For many years after taking power in the 17th century, the ‘Alawid Dynasty used solid red flags. The use of solid-color flags was common practice by Islamic forces expanding westward through Africa during this time. Sometimes the flags would feature inscriptions from the Quran or Islamic symbols like the Sword of Ali or the Hand of Fatima. Some of the ruling dynasties also used symbols from Berber heritage, which predate Islam.
From 1912 until 1956, parts of Morocco were made to be the protectorates of France and Spain. During this time, the use of the formerly solid red flag was changed. The flag of Morocco currently in use was adopted in 1915 in the regions that France administered at the time. This involved the addition of the green Seal of Solomon to the middle of the red flag.
The flag’s designer was Mawlay Yusef, Morocco’s reigning sultan at the time. After gaining full independence from France in 1956, Morocco has continued to use its red flag with the green Seal of Solomon in the center.
Other Flags of Morocco’s Past
In 1921, the people of the Rif, a mountainous geographic region in northern Morocco, declared their independence from Spanish occupation and from the Moroccan sultan thus creating the Republic of the Rif. The Republic’s flag consisted of a red background and a centered white diamond with a green crescent and star in the middle. The Republic existed until 1926 when it was overcome by Spanish and French forces.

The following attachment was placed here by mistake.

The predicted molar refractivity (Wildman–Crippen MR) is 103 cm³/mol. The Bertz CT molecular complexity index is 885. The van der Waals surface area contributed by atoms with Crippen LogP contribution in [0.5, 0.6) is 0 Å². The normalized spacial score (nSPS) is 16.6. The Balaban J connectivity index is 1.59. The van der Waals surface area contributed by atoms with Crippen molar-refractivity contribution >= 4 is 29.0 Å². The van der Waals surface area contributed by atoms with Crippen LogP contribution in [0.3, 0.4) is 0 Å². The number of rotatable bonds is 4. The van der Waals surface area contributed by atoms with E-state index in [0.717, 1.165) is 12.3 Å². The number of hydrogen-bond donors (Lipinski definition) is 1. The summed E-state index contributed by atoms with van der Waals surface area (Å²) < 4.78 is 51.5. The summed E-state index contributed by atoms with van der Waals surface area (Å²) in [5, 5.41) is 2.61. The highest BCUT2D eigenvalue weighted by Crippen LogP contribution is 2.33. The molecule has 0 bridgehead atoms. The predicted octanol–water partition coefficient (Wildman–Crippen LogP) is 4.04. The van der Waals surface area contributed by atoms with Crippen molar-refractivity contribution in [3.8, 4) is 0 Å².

The Spanish protectorate in Morocco adopted its own flag in 1937 which consisted of a smaller green flag with a white Seal of Solomon located in the upper-left-hand corner of an otherwise solid red flag.
The Tangier International Zone was another region in Morocco with a unique status and its own flag. Tangier had long been a contact point between Europe and Morocco; there were many consulates in the city, and it was made the diplomatic capital of Morocco.
The zone around the city was made neutral and free from any military presence in 1923, and it was also established as a tax haven. The flag of the Tangier International Zone consisted of a green Seal of Solomon on the right half of the flag and a coat of arms on the left side of a red background.
Independence of Morocco
Morocco’s independence from colonial powers took several decades to manifest, but it eventually became its own sovereign state in 1956. The move toward independence took decisive steps and eventually succeeded while Mohammed V was the sultan.
Mohammed V of Morocco took the throne as Sultan of Morocco on the 18th of November in 1927 when he was just 17 years old. During his reign, Morocco saw occupation from several foreign nations, and Mohammed V eventually became a central figure in Morocco’s independence movement.
The Proclamation of Independence of Morocco, a document expressing the desire of Moroccan nationalists to have an independent state, was signed in 1944 and had the support of Sultan Mohammed V. Three years later, in 1947, Mohammed V gave two influential speeches at the Mendoubia and Grand Mosque of Tangier where he called for the independence of Morocco. Together, these two speeches are known as the Tangier Speech.